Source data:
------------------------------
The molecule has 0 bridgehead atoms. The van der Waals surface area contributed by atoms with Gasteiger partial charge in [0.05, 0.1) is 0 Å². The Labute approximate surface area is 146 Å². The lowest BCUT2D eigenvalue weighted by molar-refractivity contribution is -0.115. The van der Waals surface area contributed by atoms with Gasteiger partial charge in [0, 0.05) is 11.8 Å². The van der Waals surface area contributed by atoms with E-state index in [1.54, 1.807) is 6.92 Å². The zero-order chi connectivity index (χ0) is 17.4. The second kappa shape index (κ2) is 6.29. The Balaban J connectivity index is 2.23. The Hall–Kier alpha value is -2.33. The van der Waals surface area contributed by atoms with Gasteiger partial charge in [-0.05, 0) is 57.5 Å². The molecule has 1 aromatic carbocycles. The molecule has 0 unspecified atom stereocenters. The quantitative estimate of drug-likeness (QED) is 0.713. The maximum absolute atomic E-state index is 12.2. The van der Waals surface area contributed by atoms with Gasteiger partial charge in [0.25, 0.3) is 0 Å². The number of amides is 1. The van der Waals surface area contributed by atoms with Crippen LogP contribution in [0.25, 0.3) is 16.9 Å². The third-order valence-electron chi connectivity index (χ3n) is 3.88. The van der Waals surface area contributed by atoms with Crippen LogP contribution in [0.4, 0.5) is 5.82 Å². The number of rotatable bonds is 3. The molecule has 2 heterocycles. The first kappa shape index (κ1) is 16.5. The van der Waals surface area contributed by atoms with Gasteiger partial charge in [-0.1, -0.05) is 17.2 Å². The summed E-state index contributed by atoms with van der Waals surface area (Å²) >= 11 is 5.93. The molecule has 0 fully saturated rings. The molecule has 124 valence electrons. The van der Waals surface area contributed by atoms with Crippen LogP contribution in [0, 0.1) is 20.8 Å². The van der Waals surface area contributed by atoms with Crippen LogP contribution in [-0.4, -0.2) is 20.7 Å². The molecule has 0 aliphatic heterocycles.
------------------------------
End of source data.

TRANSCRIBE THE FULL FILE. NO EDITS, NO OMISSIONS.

The molecule has 0 bridgehead atoms. The van der Waals surface area contributed by atoms with Gasteiger partial charge in [0.05, 0.1) is 0 Å². The Labute approximate surface area is 146 Å². The lowest BCUT2D eigenvalue weighted by molar-refractivity contribution is -0.115. The van der Waals surface area contributed by atoms with Gasteiger partial charge in [0, 0.05) is 11.8 Å². The van der Waals surface area contributed by atoms with E-state index in [1.54, 1.807) is 6.92 Å². The zero-order chi connectivity index (χ0) is 17.4. The second kappa shape index (κ2) is 6.29. The Balaban J connectivity index is 2.23. The Hall–Kier alpha value is -2.33. The van der Waals surface area contributed by atoms with Gasteiger partial charge in [-0.05, 0) is 57.5 Å². The molecule has 1 aromatic carbocycles. The molecule has 0 unspecified atom stereocenters. The quantitative estimate of drug-likeness (QED) is 0.713. The maximum absolute atomic E-state index is 12.2. The van der Waals surface area contributed by atoms with Gasteiger partial charge in [0.25, 0.3) is 0 Å². The number of amides is 1. The van der Waals surface area contributed by atoms with Crippen LogP contribution in [0.25, 0.3) is 16.9 Å². The third-order valence-electron chi connectivity index (χ3n) is 3.88. The van der Waals surface area contributed by atoms with Crippen LogP contribution in [0.4, 0.5) is 5.82 Å². The number of rotatable bonds is 3. The molecule has 2 heterocycles. The first kappa shape index (κ1) is 16.5. The van der Waals surface area contributed by atoms with Gasteiger partial charge in [-0.1, -0.05) is 17.2 Å². The summed E-state index contributed by atoms with van der Waals surface area (Å²) >= 11 is 5.93. The molecule has 0 fully saturated rings. The molecule has 124 valence electrons. The van der Waals surface area contributed by atoms with Crippen LogP contribution in [0, 0.1) is 20.8 Å². The van der Waals surface area contributed by atoms with Crippen LogP contribution in [-0.4, -0.2) is 20.7 Å². The molecule has 0 aliphatic heterocycles.